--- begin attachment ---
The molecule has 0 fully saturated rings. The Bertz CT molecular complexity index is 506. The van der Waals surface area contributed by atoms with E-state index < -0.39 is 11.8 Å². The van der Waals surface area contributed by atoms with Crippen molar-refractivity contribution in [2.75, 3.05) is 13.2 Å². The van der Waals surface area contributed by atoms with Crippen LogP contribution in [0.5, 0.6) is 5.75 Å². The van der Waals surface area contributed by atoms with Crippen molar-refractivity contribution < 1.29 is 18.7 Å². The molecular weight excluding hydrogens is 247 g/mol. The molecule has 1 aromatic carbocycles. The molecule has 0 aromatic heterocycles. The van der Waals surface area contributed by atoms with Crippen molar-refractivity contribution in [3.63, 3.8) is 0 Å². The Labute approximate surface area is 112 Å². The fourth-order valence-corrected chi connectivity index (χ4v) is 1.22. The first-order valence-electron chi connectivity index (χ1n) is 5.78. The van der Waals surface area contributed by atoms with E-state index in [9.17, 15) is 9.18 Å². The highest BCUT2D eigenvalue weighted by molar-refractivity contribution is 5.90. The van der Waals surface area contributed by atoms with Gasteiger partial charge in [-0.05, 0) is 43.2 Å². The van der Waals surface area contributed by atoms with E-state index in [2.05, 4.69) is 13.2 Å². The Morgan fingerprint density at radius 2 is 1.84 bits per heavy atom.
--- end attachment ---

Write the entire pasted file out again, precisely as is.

The molecule has 0 fully saturated rings. The Bertz CT molecular complexity index is 506. The van der Waals surface area contributed by atoms with E-state index < -0.39 is 11.8 Å². The van der Waals surface area contributed by atoms with Crippen molar-refractivity contribution in [2.75, 3.05) is 13.2 Å². The van der Waals surface area contributed by atoms with Crippen LogP contribution in [0.5, 0.6) is 5.75 Å². The van der Waals surface area contributed by atoms with Crippen molar-refractivity contribution < 1.29 is 18.7 Å². The molecular weight excluding hydrogens is 247 g/mol. The molecule has 1 aromatic carbocycles. The molecule has 0 aromatic heterocycles. The van der Waals surface area contributed by atoms with Crippen molar-refractivity contribution in [3.63, 3.8) is 0 Å². The Labute approximate surface area is 112 Å². The fourth-order valence-corrected chi connectivity index (χ4v) is 1.22. The first-order valence-electron chi connectivity index (χ1n) is 5.78. The van der Waals surface area contributed by atoms with E-state index in [9.17, 15) is 9.18 Å². The highest BCUT2D eigenvalue weighted by molar-refractivity contribution is 5.90. The van der Waals surface area contributed by atoms with Gasteiger partial charge in [-0.05, 0) is 43.2 Å². The van der Waals surface area contributed by atoms with E-state index in [2.05, 4.69) is 13.2 Å². The Morgan fingerprint density at radius 2 is 1.84 bits per heavy atom.